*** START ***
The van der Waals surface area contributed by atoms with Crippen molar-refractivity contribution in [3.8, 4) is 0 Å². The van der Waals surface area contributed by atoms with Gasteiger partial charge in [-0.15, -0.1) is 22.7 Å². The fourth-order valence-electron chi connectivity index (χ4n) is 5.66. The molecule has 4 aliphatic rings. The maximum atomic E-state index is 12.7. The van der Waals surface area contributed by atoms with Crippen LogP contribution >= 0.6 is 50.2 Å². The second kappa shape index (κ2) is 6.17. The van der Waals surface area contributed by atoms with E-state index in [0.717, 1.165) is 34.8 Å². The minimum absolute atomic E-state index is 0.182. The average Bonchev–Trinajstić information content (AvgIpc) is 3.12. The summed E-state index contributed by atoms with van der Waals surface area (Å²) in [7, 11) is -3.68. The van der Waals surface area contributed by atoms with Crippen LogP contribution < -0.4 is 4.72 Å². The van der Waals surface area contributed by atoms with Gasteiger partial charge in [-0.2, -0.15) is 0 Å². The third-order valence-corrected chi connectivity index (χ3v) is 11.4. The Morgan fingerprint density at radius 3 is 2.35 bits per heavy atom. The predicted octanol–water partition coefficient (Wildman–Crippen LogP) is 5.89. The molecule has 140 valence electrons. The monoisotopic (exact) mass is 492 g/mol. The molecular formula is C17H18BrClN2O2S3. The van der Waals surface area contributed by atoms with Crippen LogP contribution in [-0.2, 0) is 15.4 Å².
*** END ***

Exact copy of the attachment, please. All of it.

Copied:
The van der Waals surface area contributed by atoms with Crippen molar-refractivity contribution in [3.8, 4) is 0 Å². The van der Waals surface area contributed by atoms with Gasteiger partial charge in [-0.15, -0.1) is 22.7 Å². The fourth-order valence-electron chi connectivity index (χ4n) is 5.66. The molecule has 4 aliphatic rings. The maximum atomic E-state index is 12.7. The van der Waals surface area contributed by atoms with Crippen LogP contribution >= 0.6 is 50.2 Å². The second kappa shape index (κ2) is 6.17. The van der Waals surface area contributed by atoms with E-state index in [0.717, 1.165) is 34.8 Å². The minimum absolute atomic E-state index is 0.182. The average Bonchev–Trinajstić information content (AvgIpc) is 3.12. The summed E-state index contributed by atoms with van der Waals surface area (Å²) in [7, 11) is -3.68. The van der Waals surface area contributed by atoms with Crippen LogP contribution < -0.4 is 4.72 Å². The van der Waals surface area contributed by atoms with Gasteiger partial charge in [-0.2, -0.15) is 0 Å². The third-order valence-corrected chi connectivity index (χ3v) is 11.4. The Morgan fingerprint density at radius 3 is 2.35 bits per heavy atom. The predicted octanol–water partition coefficient (Wildman–Crippen LogP) is 5.89. The molecule has 140 valence electrons. The monoisotopic (exact) mass is 492 g/mol. The molecular formula is C17H18BrClN2O2S3. The van der Waals surface area contributed by atoms with Crippen LogP contribution in [-0.2, 0) is 15.4 Å².